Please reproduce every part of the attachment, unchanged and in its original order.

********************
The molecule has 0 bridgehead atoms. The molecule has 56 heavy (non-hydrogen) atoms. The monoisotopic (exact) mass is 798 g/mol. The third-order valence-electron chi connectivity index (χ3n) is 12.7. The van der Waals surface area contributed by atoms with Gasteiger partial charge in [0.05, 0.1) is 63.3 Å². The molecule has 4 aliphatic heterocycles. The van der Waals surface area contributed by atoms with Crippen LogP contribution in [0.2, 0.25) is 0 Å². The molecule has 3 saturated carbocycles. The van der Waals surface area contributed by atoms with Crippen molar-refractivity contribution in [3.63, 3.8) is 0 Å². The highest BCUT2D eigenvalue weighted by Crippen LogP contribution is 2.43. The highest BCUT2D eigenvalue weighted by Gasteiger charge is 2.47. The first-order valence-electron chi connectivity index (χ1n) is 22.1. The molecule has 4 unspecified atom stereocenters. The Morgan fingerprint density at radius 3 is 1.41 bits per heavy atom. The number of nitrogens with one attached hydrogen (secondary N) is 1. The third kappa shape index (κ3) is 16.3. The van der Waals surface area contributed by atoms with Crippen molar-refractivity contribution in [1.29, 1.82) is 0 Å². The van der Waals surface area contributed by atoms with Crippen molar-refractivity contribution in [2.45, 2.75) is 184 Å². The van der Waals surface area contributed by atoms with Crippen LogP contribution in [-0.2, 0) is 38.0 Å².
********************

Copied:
The molecule has 0 bridgehead atoms. The molecule has 56 heavy (non-hydrogen) atoms. The monoisotopic (exact) mass is 798 g/mol. The third-order valence-electron chi connectivity index (χ3n) is 12.7. The van der Waals surface area contributed by atoms with Gasteiger partial charge in [0.05, 0.1) is 63.3 Å². The molecule has 4 aliphatic heterocycles. The van der Waals surface area contributed by atoms with Crippen LogP contribution in [0.2, 0.25) is 0 Å². The molecule has 3 saturated carbocycles. The van der Waals surface area contributed by atoms with Crippen molar-refractivity contribution in [3.63, 3.8) is 0 Å². The highest BCUT2D eigenvalue weighted by Crippen LogP contribution is 2.43. The highest BCUT2D eigenvalue weighted by Gasteiger charge is 2.47. The first-order valence-electron chi connectivity index (χ1n) is 22.1. The molecule has 4 unspecified atom stereocenters. The Morgan fingerprint density at radius 3 is 1.41 bits per heavy atom. The number of nitrogens with one attached hydrogen (secondary N) is 1. The third kappa shape index (κ3) is 16.3. The van der Waals surface area contributed by atoms with Crippen molar-refractivity contribution in [1.29, 1.82) is 0 Å². The van der Waals surface area contributed by atoms with Crippen molar-refractivity contribution in [2.45, 2.75) is 184 Å². The van der Waals surface area contributed by atoms with Crippen LogP contribution in [-0.2, 0) is 38.0 Å².